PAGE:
The 100 top innovators have been ranked this week by the Thomson Reuters’ intellectual property (IP) consulting arm. The U.S. continues to lead this list with a large share of innovators, and Asia and Europe place second and third, respectively. However, China is not yet ranked because of its practices regarding protecting IP and commercializing products globally.
Patents have become highly valuable to digital device makers who want to protect themselves from intellectual property lawsuits, and Kodak, which is facing the worst crisis of its 131-year history, is banking on this trend to save itself from ruin.
Among the many revelations from Walter Isaacson’s biography of Apple’s co-founder is the anger Jobs had toward Google, which he claimed stole technology and features from Apple for its Android software. His comments suggest Google, which has been acquiring patents to shore up its legal claims, may face vigorous court battles with Apple.
A new set of agreements between magnetic memory developer Crocus and IBM will provide mutual access to patents that will enable the companies to collaborate and integrate magnetic technology into semiconductor products.
Technology firms frequently require workers to sign non-compete agreements, which typically bar their employees from joining rival companies for one to two years. A new study of more than 1,000 engineers, conducted by an MIT professor, shows that these agreements come with a high cost for employees.
President Barack Obama signed into law Friday a major overhaul of the U.S. patent system, a measure designed to ease the way for inventors to bring their products to market. Passed in a rare display of congressional bipartisanship, the America Invents Act is the first significant change in patent law since 1952. It has been hailed as a milestone that would spur innovation and create jobs.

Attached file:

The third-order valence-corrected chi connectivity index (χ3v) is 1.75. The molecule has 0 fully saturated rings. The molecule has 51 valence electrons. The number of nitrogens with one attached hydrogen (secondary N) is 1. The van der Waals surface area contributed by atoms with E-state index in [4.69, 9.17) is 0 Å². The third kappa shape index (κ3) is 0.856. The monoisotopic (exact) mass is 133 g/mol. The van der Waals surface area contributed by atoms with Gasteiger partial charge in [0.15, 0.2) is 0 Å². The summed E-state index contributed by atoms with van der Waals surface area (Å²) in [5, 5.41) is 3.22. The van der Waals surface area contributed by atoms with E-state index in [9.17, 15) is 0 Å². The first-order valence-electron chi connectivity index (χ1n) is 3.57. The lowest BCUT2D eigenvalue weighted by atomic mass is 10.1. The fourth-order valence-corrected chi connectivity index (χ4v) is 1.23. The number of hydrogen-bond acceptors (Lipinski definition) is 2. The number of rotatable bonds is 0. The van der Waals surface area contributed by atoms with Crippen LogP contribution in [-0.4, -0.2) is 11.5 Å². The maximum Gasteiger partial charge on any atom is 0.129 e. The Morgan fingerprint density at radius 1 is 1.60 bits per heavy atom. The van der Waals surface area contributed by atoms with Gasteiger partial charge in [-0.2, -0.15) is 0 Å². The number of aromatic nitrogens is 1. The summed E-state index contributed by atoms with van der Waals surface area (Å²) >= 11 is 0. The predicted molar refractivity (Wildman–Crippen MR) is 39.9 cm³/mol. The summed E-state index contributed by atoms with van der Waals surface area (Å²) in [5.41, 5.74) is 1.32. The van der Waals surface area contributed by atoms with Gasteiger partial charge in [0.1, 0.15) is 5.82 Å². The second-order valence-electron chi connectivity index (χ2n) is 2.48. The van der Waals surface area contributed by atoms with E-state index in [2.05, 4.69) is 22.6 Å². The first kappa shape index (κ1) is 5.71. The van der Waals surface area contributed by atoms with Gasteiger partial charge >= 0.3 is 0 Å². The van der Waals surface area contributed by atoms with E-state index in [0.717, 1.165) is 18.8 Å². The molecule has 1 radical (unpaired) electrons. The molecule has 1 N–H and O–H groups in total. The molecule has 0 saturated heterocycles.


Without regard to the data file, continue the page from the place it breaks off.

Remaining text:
Ziptronix Inc. has signed a licensing agreement with Sony Corporation for the use of Ziptronix's patents regarding oxide bonding technology for backside illumination imaging sensors.
A federal court said Friday that human genes can be patented, reversing a lower court's ruling that involved a test for breast cancer but which could have had big implications for biotechnology and pharmaceutical companies.
After losing out to a consortium of technology companies during bidding for thousands of patents from the bankrupt Nortel, Google has bolstered its war chest with a collection of patents from IBM, one of the industry’s leading generators of intellectual property. The move has less to do with innovation than it does an effort to defend against lawsuits from other tech companies.
The next 14 months will bring generic versions of seven of the world's 20 best-selling drugs, including the top two: cholesterol fighter Lipitor and blood thinner Plavix. Generic competition will decimate sales of the brand-name drugs and cut costs to patients and companies that provide health benefits.
NASA often gets criticized for not living up to the hype when it comes to generating everyday technologies. Tang, to take the oft-cited example, was used by NASA, but not invented by the Apollo program. But defenders point to evidence that Space Shuttle program has prompted innovation that could have occurred in no other way.